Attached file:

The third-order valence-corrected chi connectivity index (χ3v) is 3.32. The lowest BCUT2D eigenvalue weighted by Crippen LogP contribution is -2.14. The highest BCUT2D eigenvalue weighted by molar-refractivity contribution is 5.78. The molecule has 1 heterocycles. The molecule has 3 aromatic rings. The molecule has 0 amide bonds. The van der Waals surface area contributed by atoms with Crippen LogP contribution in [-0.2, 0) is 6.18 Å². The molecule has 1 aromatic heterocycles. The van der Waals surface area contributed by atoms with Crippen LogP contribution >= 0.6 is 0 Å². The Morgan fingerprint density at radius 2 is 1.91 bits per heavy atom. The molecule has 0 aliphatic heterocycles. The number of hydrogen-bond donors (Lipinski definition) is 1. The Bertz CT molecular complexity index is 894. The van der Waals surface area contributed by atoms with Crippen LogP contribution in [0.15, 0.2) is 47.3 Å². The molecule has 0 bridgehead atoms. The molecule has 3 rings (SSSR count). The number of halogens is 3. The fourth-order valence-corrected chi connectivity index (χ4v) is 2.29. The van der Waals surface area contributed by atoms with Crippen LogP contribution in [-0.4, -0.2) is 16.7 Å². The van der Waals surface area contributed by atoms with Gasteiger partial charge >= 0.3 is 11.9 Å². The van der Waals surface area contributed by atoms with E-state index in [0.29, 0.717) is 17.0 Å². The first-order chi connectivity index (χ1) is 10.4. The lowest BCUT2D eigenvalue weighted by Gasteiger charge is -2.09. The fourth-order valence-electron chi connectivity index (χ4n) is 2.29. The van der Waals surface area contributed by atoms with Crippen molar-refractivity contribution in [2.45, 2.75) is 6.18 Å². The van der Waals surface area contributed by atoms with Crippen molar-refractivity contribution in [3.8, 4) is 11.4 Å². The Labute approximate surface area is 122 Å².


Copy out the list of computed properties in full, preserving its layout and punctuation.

The third-order valence-corrected chi connectivity index (χ3v) is 3.32. The lowest BCUT2D eigenvalue weighted by Crippen LogP contribution is -2.14. The highest BCUT2D eigenvalue weighted by molar-refractivity contribution is 5.78. The molecule has 1 heterocycles. The molecule has 3 aromatic rings. The molecule has 0 amide bonds. The van der Waals surface area contributed by atoms with Crippen LogP contribution in [-0.2, 0) is 6.18 Å². The molecule has 1 aromatic heterocycles. The van der Waals surface area contributed by atoms with Crippen LogP contribution >= 0.6 is 0 Å². The Morgan fingerprint density at radius 2 is 1.91 bits per heavy atom. The molecule has 0 aliphatic heterocycles. The number of hydrogen-bond donors (Lipinski definition) is 1. The Bertz CT molecular complexity index is 894. The van der Waals surface area contributed by atoms with Crippen LogP contribution in [0.15, 0.2) is 47.3 Å². The molecule has 0 bridgehead atoms. The molecule has 3 rings (SSSR count). The number of halogens is 3. The fourth-order valence-corrected chi connectivity index (χ4v) is 2.29. The van der Waals surface area contributed by atoms with Crippen LogP contribution in [-0.4, -0.2) is 16.7 Å². The van der Waals surface area contributed by atoms with Gasteiger partial charge >= 0.3 is 11.9 Å². The van der Waals surface area contributed by atoms with E-state index in [0.29, 0.717) is 17.0 Å². The first-order chi connectivity index (χ1) is 10.4. The lowest BCUT2D eigenvalue weighted by Gasteiger charge is -2.09. The fourth-order valence-electron chi connectivity index (χ4n) is 2.29. The van der Waals surface area contributed by atoms with Crippen molar-refractivity contribution in [2.45, 2.75) is 6.18 Å². The van der Waals surface area contributed by atoms with Crippen molar-refractivity contribution in [3.8, 4) is 11.4 Å². The Labute approximate surface area is 122 Å².